Such a position invites accusations of applying “double standards” and being egoistically selective in the global war against terrorism (see EDM, July 20). Moscow shrugs off such “insinuations” without even bothering to refer to selfish motives in the contributions of other partners in the U.S.-led anti-terrorist coalition. There is more to this self-confidence than just the gradually accumulated knowledge that politics is not only the art of possible, but also the science of applying the right standards to different conflicts. It is based on the newly arrived certainty that Russia’s own long and painful war with terror has been finally brought to a decisive victory with the death of Chechen warlord Shamil Basaev (Expert, July 17). There is still the unresolved business with the extradition of Akhmed Zakaev from the U.K., but it is more about tidying up the last loose ends of the irritating problem (Gazeta.ru, July 26).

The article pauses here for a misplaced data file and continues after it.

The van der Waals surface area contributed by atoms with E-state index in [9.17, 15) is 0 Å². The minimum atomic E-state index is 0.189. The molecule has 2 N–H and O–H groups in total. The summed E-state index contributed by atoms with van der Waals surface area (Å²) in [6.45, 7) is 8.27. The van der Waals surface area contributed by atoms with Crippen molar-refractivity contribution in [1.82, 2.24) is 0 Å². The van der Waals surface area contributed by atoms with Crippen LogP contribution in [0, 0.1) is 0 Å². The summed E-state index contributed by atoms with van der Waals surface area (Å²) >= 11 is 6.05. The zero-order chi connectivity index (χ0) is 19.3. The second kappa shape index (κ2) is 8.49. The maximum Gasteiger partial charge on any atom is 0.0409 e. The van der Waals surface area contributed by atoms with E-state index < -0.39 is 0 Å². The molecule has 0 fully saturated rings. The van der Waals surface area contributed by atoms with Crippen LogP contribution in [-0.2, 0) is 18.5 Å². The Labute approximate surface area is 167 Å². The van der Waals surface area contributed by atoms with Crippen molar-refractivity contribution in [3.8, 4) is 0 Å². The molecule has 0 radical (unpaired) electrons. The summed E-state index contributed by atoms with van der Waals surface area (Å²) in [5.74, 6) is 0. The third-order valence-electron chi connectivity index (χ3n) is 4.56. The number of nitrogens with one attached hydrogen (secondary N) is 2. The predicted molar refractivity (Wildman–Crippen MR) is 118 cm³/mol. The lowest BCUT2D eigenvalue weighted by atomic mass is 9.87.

Moscow’s self-confidence is also supported by the assessment of the conflict dynamics in the Middle East that suggest a very probable strengthening of its quietly advanced position in a matter of a few weeks. This position is by no means moral but entirely pragmatic: No international framework for Lebanon could be negotiated without involving Syria; no agreement with the government of Lebanon could be implemented if Hezbollah is not a part of it; no stable arrangement for Gaza could be hammered out against the resistance of Hamas. The Kremlin calculates that it would take a few weeks for Israel to recognize that the spectacular devastation of Southern Lebanon could not significantly weaken the military capabilities and political influence of Hezbollah, much the same way as the full-blown invasion in 1982 did not bring about the destruction of the PLO. Meanwhile, the outrage in the Arab states and the indignation in Europe about the scale of the unfolding humanitarian catastrophe would predictably reach such levels that a ceasefire becomes imperative whatever reservations Secretary of State Condoleezza Rice might state. That is why Moscow was not in the least upset by the failure of the Rome conference last week, where Syria was not represented, expecting that the forum would be reconvened when Washington is forced to swallow its objections against sitting at one table with a representative from Damascus